Intl. Notebook Dec 5 2019
STRANGER ALL THE TIME
Albert Camus' fatal 1960 auto accident may have been a KGB assassination.


Italian author Giovanni Catelli has just published a book that claims French writer Albert Camus was assassinated by the KGB, rather than dying in an auto accident, as largely believed. When you say the words “Cold War intrigue,” we're all in, so the story caught our eye. Catelli's theory, which he first began airing in 2011, is that the KGB silenced Camus because he was a globally famous figure who made a habit of criticizing the Soviet Union. The order was allegedly given by Dmitri Shepilov, the USSR’s minister of internal affairs, after Camus slammed him in the French newspaper Franc-Tireur in March 1957. Camus died in 1960, so the killing took three years to come to fruition, according to Catelli.

His book length argument, La mort de Camus, is getting white hot press right now, however it's very interesting to look back at contemporary articles about the crash. Camus was riding as a passenger in a car driven by his publisher Michel Gallimard, with Gallimard's wife Janine and their daughter Anne in the rear seat. Michel Gallimard died, but his wife and daughter survived to describe the crash. Michel was driving fast and had been told to slow down, and had drunk wine at dinner.
 
A gander at the wreckage of the heavy Farcel Vega HK500 attests to its speed. We checked the various articles popping up online and found none that mentioned either the velocity of the car or the drinking of the driver, but that's how the internet works—a fantastic claim circles the world five times faster than anything resembling balance or a fact check.

Catelli, though, has an answer for the reckless driving theory—the Soviets had attached a device to the car that would puncture a tire only in the event of sufficient speed. If the Soviets came up with the device described, it would not kick in without the added ingredient of driver haste, which often happens in conjunction with alcohol consumption, which in turn is a near certainty when talking about French people, all of which means the chances of a crash with muddied circumstances were pretty high. The device, if it ever existed, was certainly clever. It would be like a device that tied your shoelaces together, but only if you went downstairs in a rush, and you happened to live in a fourth floor flat with a balky elevator.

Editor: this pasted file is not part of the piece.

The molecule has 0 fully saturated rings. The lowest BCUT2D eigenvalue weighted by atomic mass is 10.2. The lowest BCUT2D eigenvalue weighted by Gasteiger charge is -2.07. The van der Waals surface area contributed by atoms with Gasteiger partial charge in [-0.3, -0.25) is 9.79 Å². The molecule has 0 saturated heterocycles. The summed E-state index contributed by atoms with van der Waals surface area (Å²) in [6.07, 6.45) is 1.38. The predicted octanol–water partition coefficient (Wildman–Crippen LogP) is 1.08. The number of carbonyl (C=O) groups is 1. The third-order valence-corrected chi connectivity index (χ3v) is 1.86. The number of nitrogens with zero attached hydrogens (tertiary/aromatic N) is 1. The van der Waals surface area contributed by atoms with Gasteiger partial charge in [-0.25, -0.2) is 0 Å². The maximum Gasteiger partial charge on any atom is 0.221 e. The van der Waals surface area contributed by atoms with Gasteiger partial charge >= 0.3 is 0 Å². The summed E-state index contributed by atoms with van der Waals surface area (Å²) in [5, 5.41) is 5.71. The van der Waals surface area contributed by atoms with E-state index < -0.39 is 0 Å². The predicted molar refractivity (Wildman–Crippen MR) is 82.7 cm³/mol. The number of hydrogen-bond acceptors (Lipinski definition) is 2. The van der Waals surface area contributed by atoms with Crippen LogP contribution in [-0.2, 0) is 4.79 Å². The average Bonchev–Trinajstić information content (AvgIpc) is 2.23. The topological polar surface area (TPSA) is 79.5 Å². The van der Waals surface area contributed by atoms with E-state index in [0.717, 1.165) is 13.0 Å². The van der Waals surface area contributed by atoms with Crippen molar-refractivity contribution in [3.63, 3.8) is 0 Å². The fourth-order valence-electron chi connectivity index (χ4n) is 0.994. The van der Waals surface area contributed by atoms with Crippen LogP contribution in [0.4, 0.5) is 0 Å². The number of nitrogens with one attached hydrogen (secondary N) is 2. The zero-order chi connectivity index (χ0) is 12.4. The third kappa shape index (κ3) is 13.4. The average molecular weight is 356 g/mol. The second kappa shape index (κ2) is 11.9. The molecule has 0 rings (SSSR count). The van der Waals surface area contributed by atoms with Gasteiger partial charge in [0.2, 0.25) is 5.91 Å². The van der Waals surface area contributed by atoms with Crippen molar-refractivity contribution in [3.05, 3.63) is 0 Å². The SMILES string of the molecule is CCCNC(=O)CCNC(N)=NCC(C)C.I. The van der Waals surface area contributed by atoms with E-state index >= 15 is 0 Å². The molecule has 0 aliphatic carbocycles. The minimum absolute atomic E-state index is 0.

Catelli's belief that Camus was disposed of via assassination is bolstered by the fact that the car he was riding in somehow careened off a stretch of straight road thirty feet wide. Nobody described Michel Gallimard trying to dodge a hedgehog or pothole, so despite speed and possible drunkenness, some unforeseen factor seems required to send the vehicle into the weeds. On the other hand, three years is a long time to enact a death plot. We've seen Yankees and Red Sox fans patch their shit up in less time. But let's move this death from the settled bin into the mysterious bin, which is where we like everything to be anyway. Camus, the famed absurdist, once wrote that, “There can be nothing more absurd than to die in a car accident.” And if Catelli is correct, nothing can be more convenient either.